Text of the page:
The Artist’s Perspective: Leigh Greaves

 

The opportunity to design windows for the Beth Ezekiel congregation came about as a result of a decision by Alisa Van Wyck to have two memorial windows created to celebrate her mother’s life. These windows were installed in the Shul, and soon sparked the interest of the rest of the congregation in using the remaining windows to tell the stories of the families that continue to support this unique synagogue.

Leigh Greaves is a native Torontonian who moved to the area in 1983. A self-taught artist, she has been working in glass for about 15 years. In 1995 she opened Artemisia Glass in downtown Owen Sound where she has a shop and a studio. Leigh lives on a farm in Annan with her husband Frank and her children Parris, Tessa, and Brianna.

Leigh Greaves is a native Torontonian who moved to the area in 1983. A self-taught artist, she has been working in glass for about 15 years. In 1995 she opened Artemisia Glass in downtown Owen Sound where she has a shop and a studio. Leigh lives on a farm in Annan with her husband Frank and her children Parris, Tessa, and Brianna.

After a congregational meeting, it was decided that I would be responsible for meeting with the participants and interpreting their individual stories in glass. A consultative design process meant having the opportunity to develop a relationship with each family, and their ideas and desires ultimately guided the process. In order for these very different designs to work together, it was necessary that there be some common elements in all the windows. If you look closely, you will see that clear beveled pieces, iridescent glass, and a background of Baroque glass is used throughout. The border glass is also the same on all the windows, and each pair share a common corner colour, which is carried to the facing windows across the synagogue. The techniques used by the artisans at Artemisia Glass during fabrication include leading, copperfoil, and sandblasting of red and black “flashed” glass.

It has been myVanwyck1 great pleasure to meet with the families involved and gain a greater understanding of the factors that brought their ancestors to settle here in Owen Sound. Tears were not uncommon as the histories were told, and more than once I had goose bumps as I listened to tales of great courage, true compassion, and steadfast love. It is a gift to be able to see your relatives in these terms, and I congratulate the sponsoring families and the entire congregation for honouring the memory of their loved ones in this way.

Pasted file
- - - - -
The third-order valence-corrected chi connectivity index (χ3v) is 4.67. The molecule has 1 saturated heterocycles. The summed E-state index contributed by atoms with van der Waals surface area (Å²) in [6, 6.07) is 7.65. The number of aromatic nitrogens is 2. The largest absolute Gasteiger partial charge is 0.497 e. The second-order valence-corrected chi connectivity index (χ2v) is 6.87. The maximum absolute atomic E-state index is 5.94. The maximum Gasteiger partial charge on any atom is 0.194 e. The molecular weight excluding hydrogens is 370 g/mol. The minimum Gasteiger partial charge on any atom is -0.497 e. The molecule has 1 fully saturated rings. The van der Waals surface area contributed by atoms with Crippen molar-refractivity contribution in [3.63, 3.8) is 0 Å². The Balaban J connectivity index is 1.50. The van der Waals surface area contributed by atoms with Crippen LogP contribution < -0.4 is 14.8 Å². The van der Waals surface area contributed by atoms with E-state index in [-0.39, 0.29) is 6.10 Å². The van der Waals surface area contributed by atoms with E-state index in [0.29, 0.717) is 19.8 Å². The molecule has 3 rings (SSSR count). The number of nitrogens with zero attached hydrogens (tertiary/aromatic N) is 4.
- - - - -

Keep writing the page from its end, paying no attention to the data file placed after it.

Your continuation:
I thank Alisa Van Wyck for being the catalyst and a very enthusiastic supporter throughout the project. Alisa and Mike Rabovsky were invaluable resources when it came to interpreting the Hebrew! Thanks also to Jeff Elie for his guidance throughout, and for his editorial and photographic efforts with regard to this account of the windows.

It is a rare honour for an artist to be asked to do work that will reside in a house of worship. I feel privileged and blessed.

Phase Two: The lower panels

The design of the lower panels of the windows had to accomplish several things:

  • Connect in a definite way with the story panel above it

  • Endeavour to tie the existing west windows with the new windows

  • Reinforce the message of the story window directly above

  • Create a unified, finished look for the project.Lower window

In order to accomplish these objectives, the lower panels were designed to repeat the red and black border treatment, while using a baroque background glass that could be seen to be flowing from the upper to the lower windows. The rectangular grid pattern with the central red circle was a direct reflection of the west windows, creating a common pattern for the eye to follow around the room.

Landy windowThe choice for the symbol to be sandblasted into the red flashed glass circle took some thought. I wanted the symbols to relate directly to the story window above, but also to be subtle and natural, in the hope that they will serve as points for contemplation during services.

The approach to these circles is quite different in the vestibule. There, the message of the dove is constant: Peace as you arrive, Peace as you leave, Peace as you ascend and descend the stairs. The two doves facing each other in the double windows are there to remind us that it can be one of a person’s greatest accomplishments to turn an enemy into a friend.

“I’d like to thank the congregation of Beth Ezekiel for entrusting me with this wonderful project. A more supportive and positive group would be hard to find! My thanks go to all those who shared their stories and took the time to help me understand the practices and symbols of their exceedingly rich Jewish culture. I learned so much!

Congratulations for having the courage to continue with the windows when other seemingly insurmountable problems arose. Beth Ezekiel is an example of the good things that happen when a community has the faith and good sense to invest in itself!”

— Leigh Graeves